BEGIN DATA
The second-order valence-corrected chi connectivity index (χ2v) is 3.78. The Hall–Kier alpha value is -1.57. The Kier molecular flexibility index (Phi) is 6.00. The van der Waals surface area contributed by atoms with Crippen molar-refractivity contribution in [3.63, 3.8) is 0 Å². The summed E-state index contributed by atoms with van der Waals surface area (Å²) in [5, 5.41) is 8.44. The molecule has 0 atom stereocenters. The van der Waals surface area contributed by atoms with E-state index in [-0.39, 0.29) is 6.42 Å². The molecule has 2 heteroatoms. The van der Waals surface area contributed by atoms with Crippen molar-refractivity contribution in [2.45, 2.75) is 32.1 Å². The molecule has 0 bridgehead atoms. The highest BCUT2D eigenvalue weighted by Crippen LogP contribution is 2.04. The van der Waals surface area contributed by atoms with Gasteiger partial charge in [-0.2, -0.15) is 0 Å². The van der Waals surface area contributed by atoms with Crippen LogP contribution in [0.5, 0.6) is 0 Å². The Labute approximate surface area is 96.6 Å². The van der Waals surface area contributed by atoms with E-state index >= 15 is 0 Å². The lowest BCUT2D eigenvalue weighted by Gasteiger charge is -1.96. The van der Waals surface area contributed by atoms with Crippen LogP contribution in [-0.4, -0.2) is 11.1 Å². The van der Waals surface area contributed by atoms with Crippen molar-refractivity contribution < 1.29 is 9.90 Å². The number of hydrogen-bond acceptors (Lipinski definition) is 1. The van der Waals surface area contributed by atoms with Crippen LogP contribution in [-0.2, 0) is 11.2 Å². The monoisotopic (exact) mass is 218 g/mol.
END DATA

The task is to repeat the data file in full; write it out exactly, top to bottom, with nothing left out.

The second-order valence-corrected chi connectivity index (χ2v) is 3.78. The Hall–Kier alpha value is -1.57. The Kier molecular flexibility index (Phi) is 6.00. The van der Waals surface area contributed by atoms with Crippen molar-refractivity contribution in [3.63, 3.8) is 0 Å². The summed E-state index contributed by atoms with van der Waals surface area (Å²) in [5, 5.41) is 8.44. The molecule has 0 atom stereocenters. The van der Waals surface area contributed by atoms with E-state index in [-0.39, 0.29) is 6.42 Å². The molecule has 2 heteroatoms. The van der Waals surface area contributed by atoms with Crippen molar-refractivity contribution in [2.45, 2.75) is 32.1 Å². The molecule has 0 bridgehead atoms. The highest BCUT2D eigenvalue weighted by Crippen LogP contribution is 2.04. The van der Waals surface area contributed by atoms with Gasteiger partial charge in [-0.2, -0.15) is 0 Å². The van der Waals surface area contributed by atoms with Crippen LogP contribution in [0.5, 0.6) is 0 Å². The Labute approximate surface area is 96.6 Å². The van der Waals surface area contributed by atoms with E-state index >= 15 is 0 Å². The lowest BCUT2D eigenvalue weighted by Gasteiger charge is -1.96. The van der Waals surface area contributed by atoms with Crippen LogP contribution in [-0.4, -0.2) is 11.1 Å². The van der Waals surface area contributed by atoms with Crippen molar-refractivity contribution < 1.29 is 9.90 Å². The number of hydrogen-bond acceptors (Lipinski definition) is 1. The van der Waals surface area contributed by atoms with Crippen LogP contribution in [-0.2, 0) is 11.2 Å². The monoisotopic (exact) mass is 218 g/mol.